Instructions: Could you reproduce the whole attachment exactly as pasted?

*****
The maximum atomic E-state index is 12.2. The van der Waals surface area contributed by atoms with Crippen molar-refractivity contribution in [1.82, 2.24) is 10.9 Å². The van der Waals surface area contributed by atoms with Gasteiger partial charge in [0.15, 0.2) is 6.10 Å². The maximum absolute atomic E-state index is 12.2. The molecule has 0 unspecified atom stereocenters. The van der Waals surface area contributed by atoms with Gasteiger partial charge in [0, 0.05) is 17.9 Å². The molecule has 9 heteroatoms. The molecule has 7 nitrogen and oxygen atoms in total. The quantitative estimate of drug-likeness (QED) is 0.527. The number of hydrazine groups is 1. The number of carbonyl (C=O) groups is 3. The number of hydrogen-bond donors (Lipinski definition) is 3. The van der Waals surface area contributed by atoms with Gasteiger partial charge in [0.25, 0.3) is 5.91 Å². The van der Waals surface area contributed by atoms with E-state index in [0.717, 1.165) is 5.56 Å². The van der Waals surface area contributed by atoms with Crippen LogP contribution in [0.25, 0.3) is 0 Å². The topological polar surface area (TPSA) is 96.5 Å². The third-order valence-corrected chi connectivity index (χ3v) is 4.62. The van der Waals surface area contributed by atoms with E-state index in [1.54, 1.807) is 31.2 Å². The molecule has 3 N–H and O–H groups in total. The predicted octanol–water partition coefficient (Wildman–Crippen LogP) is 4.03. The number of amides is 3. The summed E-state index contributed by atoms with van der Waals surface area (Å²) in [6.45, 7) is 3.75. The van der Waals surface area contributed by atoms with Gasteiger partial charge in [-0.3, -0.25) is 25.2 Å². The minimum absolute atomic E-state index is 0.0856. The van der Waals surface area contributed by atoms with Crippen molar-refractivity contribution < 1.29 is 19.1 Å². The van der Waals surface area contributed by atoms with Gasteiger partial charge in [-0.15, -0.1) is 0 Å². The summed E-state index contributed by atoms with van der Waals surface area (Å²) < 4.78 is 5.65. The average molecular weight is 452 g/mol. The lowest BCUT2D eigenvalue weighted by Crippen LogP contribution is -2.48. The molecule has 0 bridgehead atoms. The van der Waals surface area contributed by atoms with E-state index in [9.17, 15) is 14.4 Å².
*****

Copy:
The maximum atomic E-state index is 12.2. The van der Waals surface area contributed by atoms with Crippen molar-refractivity contribution in [1.82, 2.24) is 10.9 Å². The van der Waals surface area contributed by atoms with Gasteiger partial charge in [0.15, 0.2) is 6.10 Å². The maximum absolute atomic E-state index is 12.2. The molecule has 0 unspecified atom stereocenters. The van der Waals surface area contributed by atoms with Gasteiger partial charge in [0, 0.05) is 17.9 Å². The molecule has 9 heteroatoms. The molecule has 7 nitrogen and oxygen atoms in total. The quantitative estimate of drug-likeness (QED) is 0.527. The number of hydrazine groups is 1. The number of carbonyl (C=O) groups is 3. The number of hydrogen-bond donors (Lipinski definition) is 3. The van der Waals surface area contributed by atoms with Gasteiger partial charge in [0.25, 0.3) is 5.91 Å². The van der Waals surface area contributed by atoms with E-state index in [0.717, 1.165) is 5.56 Å². The van der Waals surface area contributed by atoms with Crippen LogP contribution in [0.25, 0.3) is 0 Å². The topological polar surface area (TPSA) is 96.5 Å². The third-order valence-corrected chi connectivity index (χ3v) is 4.62. The van der Waals surface area contributed by atoms with E-state index in [1.54, 1.807) is 31.2 Å². The molecule has 3 N–H and O–H groups in total. The predicted octanol–water partition coefficient (Wildman–Crippen LogP) is 4.03. The number of amides is 3. The summed E-state index contributed by atoms with van der Waals surface area (Å²) in [6.45, 7) is 3.75. The van der Waals surface area contributed by atoms with Gasteiger partial charge in [-0.3, -0.25) is 25.2 Å². The minimum absolute atomic E-state index is 0.0856. The van der Waals surface area contributed by atoms with Crippen molar-refractivity contribution < 1.29 is 19.1 Å². The van der Waals surface area contributed by atoms with Gasteiger partial charge in [-0.15, -0.1) is 0 Å². The summed E-state index contributed by atoms with van der Waals surface area (Å²) < 4.78 is 5.65. The average molecular weight is 452 g/mol. The lowest BCUT2D eigenvalue weighted by Crippen LogP contribution is -2.48. The molecule has 0 bridgehead atoms. The van der Waals surface area contributed by atoms with E-state index in [9.17, 15) is 14.4 Å².